Windows 11 is getting new AI effects for video calls, starting with Arm devices

Windows 11 is getting new AI effects for video calls, starting with Arm devices

Microsoft is bringing new AI-powered video effects to Windows 11, in a bid to make video calls more engaging and collaborative. These effects include eye contact, voice focus, and more, and they’re available on devices with Neural Processing Units, or NPUs. That means they’ll be available first on devices powered by Qualcomm’s Snapdragon processors, such as the new Lenovo ThinkPad X13s, powered by the new Snapdragon 8cx Gen 3.

This isn’t actually the first we hear about AI-powered video effects like this. Specifically, the eye contact feature was first shown off in late 2019 alongside the Surface Pro X – also powered by a Qualcomm Snapdragon processor – and it started rolling out in 2020. This feature makes it so that it always looks like the user is looking directly at the camera, even if they’re looking down to read something.

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Now, it looks like Microsoft is increasing the scope of these AI features. In addition to eye contact, there’s a new automatic framing feature, which allows the camera on your PC to follow you if you move around, so others can still see you. Plus, a soft blur effect that creates a natural bokeh effect for the background during a video call. On the audio side of things, there’s a new voice focus feature, which essentially cancels out background noise so you can be heard more clearly during calls. Microsoft says there’s “much more” coming, too, but it didn’t elaborate.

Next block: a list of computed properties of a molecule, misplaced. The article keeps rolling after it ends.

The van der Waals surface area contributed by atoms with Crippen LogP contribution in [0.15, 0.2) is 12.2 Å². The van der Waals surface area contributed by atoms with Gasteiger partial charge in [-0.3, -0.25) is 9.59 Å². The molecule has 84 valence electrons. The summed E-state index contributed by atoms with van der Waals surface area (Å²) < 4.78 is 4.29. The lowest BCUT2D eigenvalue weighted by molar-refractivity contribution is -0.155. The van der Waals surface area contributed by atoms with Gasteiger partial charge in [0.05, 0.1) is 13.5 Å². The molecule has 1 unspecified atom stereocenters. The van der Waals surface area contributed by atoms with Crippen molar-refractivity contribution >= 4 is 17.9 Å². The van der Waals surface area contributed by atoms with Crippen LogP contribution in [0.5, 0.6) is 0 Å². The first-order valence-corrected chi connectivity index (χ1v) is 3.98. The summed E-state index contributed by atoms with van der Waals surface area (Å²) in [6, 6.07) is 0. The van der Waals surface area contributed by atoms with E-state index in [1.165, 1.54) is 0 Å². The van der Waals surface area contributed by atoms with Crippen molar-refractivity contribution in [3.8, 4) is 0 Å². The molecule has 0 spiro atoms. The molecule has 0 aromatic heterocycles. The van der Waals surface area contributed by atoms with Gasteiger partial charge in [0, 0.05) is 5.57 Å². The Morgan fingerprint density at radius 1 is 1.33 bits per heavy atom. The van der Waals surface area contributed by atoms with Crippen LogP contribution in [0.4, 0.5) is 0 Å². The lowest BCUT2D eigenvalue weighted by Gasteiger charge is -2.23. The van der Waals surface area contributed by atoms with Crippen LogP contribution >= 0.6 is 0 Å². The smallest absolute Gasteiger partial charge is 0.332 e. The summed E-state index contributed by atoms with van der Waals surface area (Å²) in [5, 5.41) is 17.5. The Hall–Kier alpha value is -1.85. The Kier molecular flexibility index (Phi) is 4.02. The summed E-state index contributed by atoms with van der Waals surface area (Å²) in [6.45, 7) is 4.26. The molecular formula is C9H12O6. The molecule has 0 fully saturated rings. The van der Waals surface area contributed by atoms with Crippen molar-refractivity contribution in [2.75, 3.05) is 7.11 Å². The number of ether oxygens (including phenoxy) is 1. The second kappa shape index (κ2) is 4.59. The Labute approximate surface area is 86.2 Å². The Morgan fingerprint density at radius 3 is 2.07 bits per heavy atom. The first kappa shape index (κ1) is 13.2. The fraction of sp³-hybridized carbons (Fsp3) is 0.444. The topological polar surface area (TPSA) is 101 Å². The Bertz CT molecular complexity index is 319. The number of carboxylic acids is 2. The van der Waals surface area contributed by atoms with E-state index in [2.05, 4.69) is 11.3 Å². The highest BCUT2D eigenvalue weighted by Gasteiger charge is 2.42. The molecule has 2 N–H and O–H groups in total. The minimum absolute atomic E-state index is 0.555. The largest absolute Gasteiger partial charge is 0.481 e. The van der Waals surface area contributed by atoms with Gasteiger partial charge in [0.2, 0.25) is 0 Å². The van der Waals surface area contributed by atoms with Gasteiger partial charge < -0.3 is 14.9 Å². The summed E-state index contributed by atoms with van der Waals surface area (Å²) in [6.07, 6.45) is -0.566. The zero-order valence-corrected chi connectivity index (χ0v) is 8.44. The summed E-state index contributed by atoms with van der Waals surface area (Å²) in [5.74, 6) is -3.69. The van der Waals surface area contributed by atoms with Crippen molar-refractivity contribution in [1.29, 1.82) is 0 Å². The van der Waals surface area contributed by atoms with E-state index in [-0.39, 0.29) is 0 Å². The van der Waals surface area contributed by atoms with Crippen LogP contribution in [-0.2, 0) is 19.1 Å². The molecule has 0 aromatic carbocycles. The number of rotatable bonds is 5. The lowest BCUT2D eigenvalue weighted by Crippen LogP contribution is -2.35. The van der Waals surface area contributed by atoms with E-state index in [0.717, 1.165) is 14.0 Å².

Woman standing in front of a wall during a Teams call

Because these features are built directly into Windows 11, you won’t have to worry about specific apps supporting them. They should work with any software that supports video calls, and you won’t have to set them up every time you use a new app where you need them. Plus, since they’re powered by dedicated NPUs, these features don’t affect the overall performance of other components like the CPU or GPU.

Some of these smart features are also being implemented by OEMs, such as HP, which has been touting auto framing and other improvements in many of its laptops for this year. Making these features native to Windows 11 should also remove the need for companies to develop their own tech for this purpose.

What we don’t know yet is when we can expect these video effects to come to Intel or AMD-powered Windows 11 devices. In fact, we don’t know when they’re coming to Snapdragon-powered devices, either – we only know that they’ll be available there first. Presumably, more details will be shared in the near future.


Source: Microsoft

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João Carrasqueira
João Carrasqueira

Editor at XDA Computing. I've been covering the world of technology since 2018, but I've loved the field for a lot longer. And I have a weird affinity for Nintendo videogames, which I'm always happy to talk about.

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